Sholeh Pakravan: 20 June 1981, a turning point in Iran’s history

Sholeh Pakravan: 20 June 1981, a turning point in Iran’s history

Published by on June 21, 2017

In a letter published on social media, Mrs Sholeh Pakravan*, mother of executed Rayhaneh Jabbari, recalls her memories of 20 June 1981 when a peaceful demonstration of hundreds of thousand people turned into a bloodbath by a notorious command of the then Supreme Leader, Ayatollah Khomeini. Excerpts of her letter is translated below:

Today is the day when we remember political prisoners, both those executed over the past decades, and those who are held in prison right now.

Back in that day (20 June 1981) I was no older than a teen. The day when fire was opened on demonstrators, following which only the names of young girls and boys who were executed were published in newspapers. The day that became a turning point in the history of our people’s struggle for freedom.

What started years later by civil activists, was once again faced with a wave of repression, capture, and even massacre.
Back then, I had no idea what arrest and execution meant. For me, they were just two words the huge pain hidden within which I didn’t understand. I was unaware and now I’m ashamed of my unawareness.

Years should have passed, years that I sat behind court doors, to understand what oppression really means; what injustice really means. Years should have passed, years that I myself waited behind prison doors to learn the meaning of frustration, to understand the meaning of death penalty, and to feel the pain of losing a family member through execution.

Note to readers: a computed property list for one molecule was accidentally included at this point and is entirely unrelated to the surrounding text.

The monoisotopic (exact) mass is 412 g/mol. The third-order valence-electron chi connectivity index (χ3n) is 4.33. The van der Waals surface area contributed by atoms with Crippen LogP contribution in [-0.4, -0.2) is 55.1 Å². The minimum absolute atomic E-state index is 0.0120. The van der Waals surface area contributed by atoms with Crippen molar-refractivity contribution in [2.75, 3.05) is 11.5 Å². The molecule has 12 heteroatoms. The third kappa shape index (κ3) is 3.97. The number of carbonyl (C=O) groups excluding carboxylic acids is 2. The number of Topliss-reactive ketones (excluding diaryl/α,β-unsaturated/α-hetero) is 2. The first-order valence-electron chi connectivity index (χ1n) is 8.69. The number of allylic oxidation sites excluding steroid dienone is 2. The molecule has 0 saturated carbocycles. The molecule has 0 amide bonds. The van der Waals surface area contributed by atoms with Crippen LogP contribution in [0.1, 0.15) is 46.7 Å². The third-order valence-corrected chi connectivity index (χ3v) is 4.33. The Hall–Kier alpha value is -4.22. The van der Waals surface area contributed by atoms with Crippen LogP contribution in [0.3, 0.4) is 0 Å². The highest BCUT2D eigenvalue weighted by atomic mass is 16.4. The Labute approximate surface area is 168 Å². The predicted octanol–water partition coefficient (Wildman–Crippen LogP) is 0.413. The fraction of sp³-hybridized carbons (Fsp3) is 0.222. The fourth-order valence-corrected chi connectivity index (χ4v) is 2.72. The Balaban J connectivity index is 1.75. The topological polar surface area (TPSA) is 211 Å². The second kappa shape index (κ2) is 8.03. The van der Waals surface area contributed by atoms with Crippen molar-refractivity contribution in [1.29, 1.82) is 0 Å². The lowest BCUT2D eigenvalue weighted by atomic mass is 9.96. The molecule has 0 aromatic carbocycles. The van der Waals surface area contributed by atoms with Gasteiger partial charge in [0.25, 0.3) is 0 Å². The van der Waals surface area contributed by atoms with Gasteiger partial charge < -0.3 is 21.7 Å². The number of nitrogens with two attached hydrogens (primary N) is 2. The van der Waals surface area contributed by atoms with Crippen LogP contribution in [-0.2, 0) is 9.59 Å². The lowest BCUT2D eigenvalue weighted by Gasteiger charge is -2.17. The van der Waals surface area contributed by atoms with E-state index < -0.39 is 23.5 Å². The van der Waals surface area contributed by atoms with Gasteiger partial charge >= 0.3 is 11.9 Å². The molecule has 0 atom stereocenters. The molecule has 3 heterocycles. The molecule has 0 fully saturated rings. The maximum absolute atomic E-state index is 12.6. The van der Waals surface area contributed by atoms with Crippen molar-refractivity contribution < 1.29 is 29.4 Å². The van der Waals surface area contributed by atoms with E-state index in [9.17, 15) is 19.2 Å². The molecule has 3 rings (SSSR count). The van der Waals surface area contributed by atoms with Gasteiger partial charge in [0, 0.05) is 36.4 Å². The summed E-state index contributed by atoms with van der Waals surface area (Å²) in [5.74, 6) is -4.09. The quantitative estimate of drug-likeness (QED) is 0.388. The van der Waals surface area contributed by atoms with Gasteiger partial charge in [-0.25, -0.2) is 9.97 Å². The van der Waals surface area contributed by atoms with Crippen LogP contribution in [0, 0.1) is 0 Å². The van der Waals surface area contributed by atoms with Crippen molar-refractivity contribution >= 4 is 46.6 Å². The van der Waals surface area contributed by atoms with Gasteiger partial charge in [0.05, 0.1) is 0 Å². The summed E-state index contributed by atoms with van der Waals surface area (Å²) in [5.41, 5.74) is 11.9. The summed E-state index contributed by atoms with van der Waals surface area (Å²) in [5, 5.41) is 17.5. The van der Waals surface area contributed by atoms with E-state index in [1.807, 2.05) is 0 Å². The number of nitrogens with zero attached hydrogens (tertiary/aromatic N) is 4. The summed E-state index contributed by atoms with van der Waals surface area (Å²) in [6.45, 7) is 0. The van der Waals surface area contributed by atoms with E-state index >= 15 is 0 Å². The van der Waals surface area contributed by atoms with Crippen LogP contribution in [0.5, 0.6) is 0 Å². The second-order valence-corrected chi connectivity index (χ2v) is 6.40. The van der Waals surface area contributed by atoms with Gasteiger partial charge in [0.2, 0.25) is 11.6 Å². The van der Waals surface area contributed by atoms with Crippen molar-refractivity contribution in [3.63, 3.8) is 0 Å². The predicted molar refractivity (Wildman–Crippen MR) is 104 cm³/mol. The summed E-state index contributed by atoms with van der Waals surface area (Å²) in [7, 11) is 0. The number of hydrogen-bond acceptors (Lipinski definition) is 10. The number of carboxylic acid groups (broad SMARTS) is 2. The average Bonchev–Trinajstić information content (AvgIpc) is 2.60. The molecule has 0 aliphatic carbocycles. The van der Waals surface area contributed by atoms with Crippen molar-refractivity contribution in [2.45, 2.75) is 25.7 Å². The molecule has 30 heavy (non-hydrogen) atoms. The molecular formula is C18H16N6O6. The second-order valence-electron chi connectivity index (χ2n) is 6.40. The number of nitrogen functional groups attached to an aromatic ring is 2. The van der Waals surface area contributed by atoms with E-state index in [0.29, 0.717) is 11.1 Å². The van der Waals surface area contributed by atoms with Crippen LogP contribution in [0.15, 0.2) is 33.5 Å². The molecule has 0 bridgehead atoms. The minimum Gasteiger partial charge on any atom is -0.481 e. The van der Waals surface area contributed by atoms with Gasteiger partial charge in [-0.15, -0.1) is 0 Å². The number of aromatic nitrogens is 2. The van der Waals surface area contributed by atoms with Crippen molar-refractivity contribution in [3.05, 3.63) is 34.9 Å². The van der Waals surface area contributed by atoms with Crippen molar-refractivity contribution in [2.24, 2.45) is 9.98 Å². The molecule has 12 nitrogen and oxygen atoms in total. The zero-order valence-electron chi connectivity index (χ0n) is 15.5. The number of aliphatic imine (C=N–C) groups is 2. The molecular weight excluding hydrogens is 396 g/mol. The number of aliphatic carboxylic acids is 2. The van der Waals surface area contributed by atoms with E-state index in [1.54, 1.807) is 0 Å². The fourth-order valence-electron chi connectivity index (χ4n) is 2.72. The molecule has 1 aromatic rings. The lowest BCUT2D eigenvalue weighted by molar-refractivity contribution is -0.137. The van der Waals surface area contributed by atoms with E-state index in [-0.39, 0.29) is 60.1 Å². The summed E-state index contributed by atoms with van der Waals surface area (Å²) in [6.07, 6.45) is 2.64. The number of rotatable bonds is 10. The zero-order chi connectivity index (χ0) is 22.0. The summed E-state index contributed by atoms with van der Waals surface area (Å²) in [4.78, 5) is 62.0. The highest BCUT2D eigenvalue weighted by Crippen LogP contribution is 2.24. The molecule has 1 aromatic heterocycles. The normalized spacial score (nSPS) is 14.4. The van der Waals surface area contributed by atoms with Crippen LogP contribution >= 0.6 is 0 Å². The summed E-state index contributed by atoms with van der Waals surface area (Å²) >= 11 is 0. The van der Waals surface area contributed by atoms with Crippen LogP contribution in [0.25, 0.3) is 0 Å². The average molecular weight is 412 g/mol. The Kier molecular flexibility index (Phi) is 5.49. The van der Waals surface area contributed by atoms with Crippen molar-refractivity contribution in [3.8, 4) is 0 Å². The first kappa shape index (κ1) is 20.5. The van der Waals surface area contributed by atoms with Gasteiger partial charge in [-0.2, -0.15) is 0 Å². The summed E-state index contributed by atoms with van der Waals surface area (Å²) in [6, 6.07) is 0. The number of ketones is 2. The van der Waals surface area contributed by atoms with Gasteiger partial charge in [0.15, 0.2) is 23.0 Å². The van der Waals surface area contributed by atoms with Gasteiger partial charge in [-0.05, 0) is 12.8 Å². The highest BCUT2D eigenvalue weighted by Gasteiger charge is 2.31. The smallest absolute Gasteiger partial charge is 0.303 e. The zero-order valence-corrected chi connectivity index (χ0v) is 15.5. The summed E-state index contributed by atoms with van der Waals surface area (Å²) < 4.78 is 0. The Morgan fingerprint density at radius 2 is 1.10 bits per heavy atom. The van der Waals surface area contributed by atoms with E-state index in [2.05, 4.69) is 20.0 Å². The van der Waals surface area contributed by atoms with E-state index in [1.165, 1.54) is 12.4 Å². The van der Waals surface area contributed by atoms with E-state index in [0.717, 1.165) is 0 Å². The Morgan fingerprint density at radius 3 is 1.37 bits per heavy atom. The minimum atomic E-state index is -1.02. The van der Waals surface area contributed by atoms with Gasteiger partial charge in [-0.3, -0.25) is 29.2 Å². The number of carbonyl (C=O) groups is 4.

When I say I am ashamed of my unawareness, I mean if I, we, voiced solidarity with those victims back then, maybe we could have prevented such inhumane laws from being legislated.

Getting informed of the situation the prisoners and their families are living in is a duty to be shouldered by all and every single person in society, so we won’t be ashamed in coming decades.

Informing the community is now being done to some extent thanks to social media, although more could have been done in this regard.

Justice seeking by families will continue until all gallows are sent to museums and prisoners of conscience are only history. Until prisoners of conscience and the death penalty are still in place, we will keep commemorating victims of injustice year after year, without making any change in the fate of today’s children and tomorrow’s prisoners, today’s teens and tomorrow’s food for execution machine.

It’s been years the judiciary has been standing against people’s legitimate demands.

Several decades have passed while we have witnessed how people’s bodies and souls were subject to more chains, so much so that today we see amputations, flogging, and executions carried out in public, labor activists tortured, and hundreds more instances of hostility against humanity.

Right when embezzlement, plundering, and murder scandals of regime heads were revealed during election debates, Esmaeil Abdi was on hunger strike, protesting about teachers’ lost rights.